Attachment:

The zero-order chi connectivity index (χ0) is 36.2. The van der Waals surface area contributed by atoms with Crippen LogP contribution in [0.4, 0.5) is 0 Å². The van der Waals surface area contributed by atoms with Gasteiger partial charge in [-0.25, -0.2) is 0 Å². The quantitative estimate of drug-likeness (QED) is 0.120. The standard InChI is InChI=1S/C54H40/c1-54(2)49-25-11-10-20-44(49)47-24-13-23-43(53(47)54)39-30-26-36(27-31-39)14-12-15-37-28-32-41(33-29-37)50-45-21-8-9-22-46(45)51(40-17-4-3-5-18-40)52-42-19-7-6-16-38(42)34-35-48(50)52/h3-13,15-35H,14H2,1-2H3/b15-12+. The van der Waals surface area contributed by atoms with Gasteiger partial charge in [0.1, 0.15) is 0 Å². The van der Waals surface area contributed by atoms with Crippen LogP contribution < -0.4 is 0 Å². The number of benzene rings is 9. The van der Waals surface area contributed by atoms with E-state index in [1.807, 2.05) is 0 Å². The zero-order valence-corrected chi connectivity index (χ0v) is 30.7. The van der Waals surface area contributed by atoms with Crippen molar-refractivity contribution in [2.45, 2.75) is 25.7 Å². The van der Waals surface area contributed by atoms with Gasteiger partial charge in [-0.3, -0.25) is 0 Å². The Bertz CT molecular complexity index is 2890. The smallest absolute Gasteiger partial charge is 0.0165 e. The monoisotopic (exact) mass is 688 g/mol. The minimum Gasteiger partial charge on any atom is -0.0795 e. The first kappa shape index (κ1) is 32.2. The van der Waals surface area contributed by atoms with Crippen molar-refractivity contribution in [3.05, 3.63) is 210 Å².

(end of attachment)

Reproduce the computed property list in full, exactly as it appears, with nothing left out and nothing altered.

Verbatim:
The zero-order chi connectivity index (χ0) is 36.2. The van der Waals surface area contributed by atoms with Crippen LogP contribution in [0.4, 0.5) is 0 Å². The van der Waals surface area contributed by atoms with Gasteiger partial charge in [-0.25, -0.2) is 0 Å². The quantitative estimate of drug-likeness (QED) is 0.120. The standard InChI is InChI=1S/C54H40/c1-54(2)49-25-11-10-20-44(49)47-24-13-23-43(53(47)54)39-30-26-36(27-31-39)14-12-15-37-28-32-41(33-29-37)50-45-21-8-9-22-46(45)51(40-17-4-3-5-18-40)52-42-19-7-6-16-38(42)34-35-48(50)52/h3-13,15-35H,14H2,1-2H3/b15-12+. The van der Waals surface area contributed by atoms with Gasteiger partial charge in [0.1, 0.15) is 0 Å². The van der Waals surface area contributed by atoms with Crippen LogP contribution < -0.4 is 0 Å². The number of benzene rings is 9. The van der Waals surface area contributed by atoms with E-state index in [1.807, 2.05) is 0 Å². The zero-order valence-corrected chi connectivity index (χ0v) is 30.7. The van der Waals surface area contributed by atoms with Crippen molar-refractivity contribution in [2.45, 2.75) is 25.7 Å². The van der Waals surface area contributed by atoms with Gasteiger partial charge in [-0.3, -0.25) is 0 Å². The Bertz CT molecular complexity index is 2890. The smallest absolute Gasteiger partial charge is 0.0165 e. The monoisotopic (exact) mass is 688 g/mol. The minimum Gasteiger partial charge on any atom is -0.0795 e. The first kappa shape index (κ1) is 32.2. The van der Waals surface area contributed by atoms with Crippen molar-refractivity contribution in [3.05, 3.63) is 210 Å².